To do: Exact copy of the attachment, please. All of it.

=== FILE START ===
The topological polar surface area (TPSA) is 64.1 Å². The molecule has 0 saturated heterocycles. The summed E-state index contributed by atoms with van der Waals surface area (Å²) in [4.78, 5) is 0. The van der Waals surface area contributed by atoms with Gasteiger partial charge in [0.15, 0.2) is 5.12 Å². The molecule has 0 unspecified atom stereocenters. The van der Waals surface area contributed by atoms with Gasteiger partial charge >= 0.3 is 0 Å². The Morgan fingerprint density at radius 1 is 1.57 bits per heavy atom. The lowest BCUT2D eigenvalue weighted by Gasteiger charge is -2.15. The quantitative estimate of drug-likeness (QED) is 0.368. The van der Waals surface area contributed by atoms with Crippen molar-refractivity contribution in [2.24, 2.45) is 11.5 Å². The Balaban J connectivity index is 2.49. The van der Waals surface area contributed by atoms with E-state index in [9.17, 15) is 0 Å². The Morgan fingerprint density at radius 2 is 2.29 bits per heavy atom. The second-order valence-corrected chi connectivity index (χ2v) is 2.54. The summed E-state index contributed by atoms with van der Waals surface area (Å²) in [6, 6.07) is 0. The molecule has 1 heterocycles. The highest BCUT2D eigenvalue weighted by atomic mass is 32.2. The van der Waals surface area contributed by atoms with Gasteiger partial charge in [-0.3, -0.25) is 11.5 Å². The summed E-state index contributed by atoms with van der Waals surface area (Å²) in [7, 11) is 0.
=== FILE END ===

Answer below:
The topological polar surface area (TPSA) is 64.1 Å². The molecule has 0 saturated heterocycles. The summed E-state index contributed by atoms with van der Waals surface area (Å²) in [4.78, 5) is 0. The van der Waals surface area contributed by atoms with Gasteiger partial charge in [0.15, 0.2) is 5.12 Å². The molecule has 0 unspecified atom stereocenters. The van der Waals surface area contributed by atoms with Gasteiger partial charge >= 0.3 is 0 Å². The Morgan fingerprint density at radius 1 is 1.57 bits per heavy atom. The lowest BCUT2D eigenvalue weighted by Gasteiger charge is -2.15. The quantitative estimate of drug-likeness (QED) is 0.368. The van der Waals surface area contributed by atoms with Crippen molar-refractivity contribution in [2.24, 2.45) is 11.5 Å². The Balaban J connectivity index is 2.49. The van der Waals surface area contributed by atoms with E-state index in [9.17, 15) is 0 Å². The Morgan fingerprint density at radius 2 is 2.29 bits per heavy atom. The second-order valence-corrected chi connectivity index (χ2v) is 2.54. The summed E-state index contributed by atoms with van der Waals surface area (Å²) in [6, 6.07) is 0. The molecule has 1 heterocycles. The highest BCUT2D eigenvalue weighted by atomic mass is 32.2. The van der Waals surface area contributed by atoms with Gasteiger partial charge in [-0.3, -0.25) is 11.5 Å². The summed E-state index contributed by atoms with van der Waals surface area (Å²) in [7, 11) is 0.